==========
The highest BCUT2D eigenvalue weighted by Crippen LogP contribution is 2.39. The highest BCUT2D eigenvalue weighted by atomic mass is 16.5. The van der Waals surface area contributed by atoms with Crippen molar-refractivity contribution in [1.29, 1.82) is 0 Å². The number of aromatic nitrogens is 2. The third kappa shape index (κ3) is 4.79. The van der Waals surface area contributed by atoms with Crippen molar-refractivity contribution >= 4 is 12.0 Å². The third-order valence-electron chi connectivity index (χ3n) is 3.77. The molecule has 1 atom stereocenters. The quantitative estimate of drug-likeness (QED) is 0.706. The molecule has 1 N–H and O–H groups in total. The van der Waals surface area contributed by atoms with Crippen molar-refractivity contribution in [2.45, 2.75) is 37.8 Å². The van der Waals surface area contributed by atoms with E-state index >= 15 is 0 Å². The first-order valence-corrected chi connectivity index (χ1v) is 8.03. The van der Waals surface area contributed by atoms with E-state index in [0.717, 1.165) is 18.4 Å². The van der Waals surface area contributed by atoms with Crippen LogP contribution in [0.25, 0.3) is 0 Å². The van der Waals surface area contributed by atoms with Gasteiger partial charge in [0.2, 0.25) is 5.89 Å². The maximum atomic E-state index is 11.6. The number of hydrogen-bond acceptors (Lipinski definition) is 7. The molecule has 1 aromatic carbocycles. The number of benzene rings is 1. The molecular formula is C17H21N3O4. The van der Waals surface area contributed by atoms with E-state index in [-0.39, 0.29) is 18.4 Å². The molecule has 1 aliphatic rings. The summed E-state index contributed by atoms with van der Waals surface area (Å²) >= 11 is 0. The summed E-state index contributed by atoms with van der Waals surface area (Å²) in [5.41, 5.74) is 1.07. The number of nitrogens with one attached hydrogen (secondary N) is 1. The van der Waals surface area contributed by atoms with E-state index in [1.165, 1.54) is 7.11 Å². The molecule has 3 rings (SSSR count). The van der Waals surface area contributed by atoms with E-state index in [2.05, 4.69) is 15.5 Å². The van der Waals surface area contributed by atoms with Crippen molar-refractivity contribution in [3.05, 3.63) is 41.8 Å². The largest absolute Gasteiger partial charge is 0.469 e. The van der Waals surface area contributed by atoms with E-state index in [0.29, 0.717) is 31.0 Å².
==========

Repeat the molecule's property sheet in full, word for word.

The highest BCUT2D eigenvalue weighted by Crippen LogP contribution is 2.39. The highest BCUT2D eigenvalue weighted by atomic mass is 16.5. The van der Waals surface area contributed by atoms with Crippen molar-refractivity contribution in [1.29, 1.82) is 0 Å². The number of aromatic nitrogens is 2. The third kappa shape index (κ3) is 4.79. The van der Waals surface area contributed by atoms with Crippen molar-refractivity contribution >= 4 is 12.0 Å². The third-order valence-electron chi connectivity index (χ3n) is 3.77. The molecule has 1 atom stereocenters. The quantitative estimate of drug-likeness (QED) is 0.706. The molecule has 1 N–H and O–H groups in total. The van der Waals surface area contributed by atoms with Crippen molar-refractivity contribution in [2.45, 2.75) is 37.8 Å². The van der Waals surface area contributed by atoms with E-state index >= 15 is 0 Å². The first-order valence-corrected chi connectivity index (χ1v) is 8.03. The van der Waals surface area contributed by atoms with E-state index in [0.717, 1.165) is 18.4 Å². The van der Waals surface area contributed by atoms with Crippen LogP contribution in [0.25, 0.3) is 0 Å². The van der Waals surface area contributed by atoms with Gasteiger partial charge in [0.2, 0.25) is 5.89 Å². The maximum atomic E-state index is 11.6. The number of hydrogen-bond acceptors (Lipinski definition) is 7. The molecule has 1 aromatic carbocycles. The number of benzene rings is 1. The molecular formula is C17H21N3O4. The van der Waals surface area contributed by atoms with E-state index in [-0.39, 0.29) is 18.4 Å². The molecule has 1 aliphatic rings. The summed E-state index contributed by atoms with van der Waals surface area (Å²) >= 11 is 0. The summed E-state index contributed by atoms with van der Waals surface area (Å²) in [5.41, 5.74) is 1.07. The number of nitrogens with one attached hydrogen (secondary N) is 1. The van der Waals surface area contributed by atoms with E-state index in [1.165, 1.54) is 7.11 Å². The molecule has 3 rings (SSSR count). The van der Waals surface area contributed by atoms with E-state index in [2.05, 4.69) is 15.5 Å². The van der Waals surface area contributed by atoms with Crippen molar-refractivity contribution in [3.05, 3.63) is 41.8 Å². The largest absolute Gasteiger partial charge is 0.469 e. The van der Waals surface area contributed by atoms with E-state index in [0.29, 0.717) is 31.0 Å².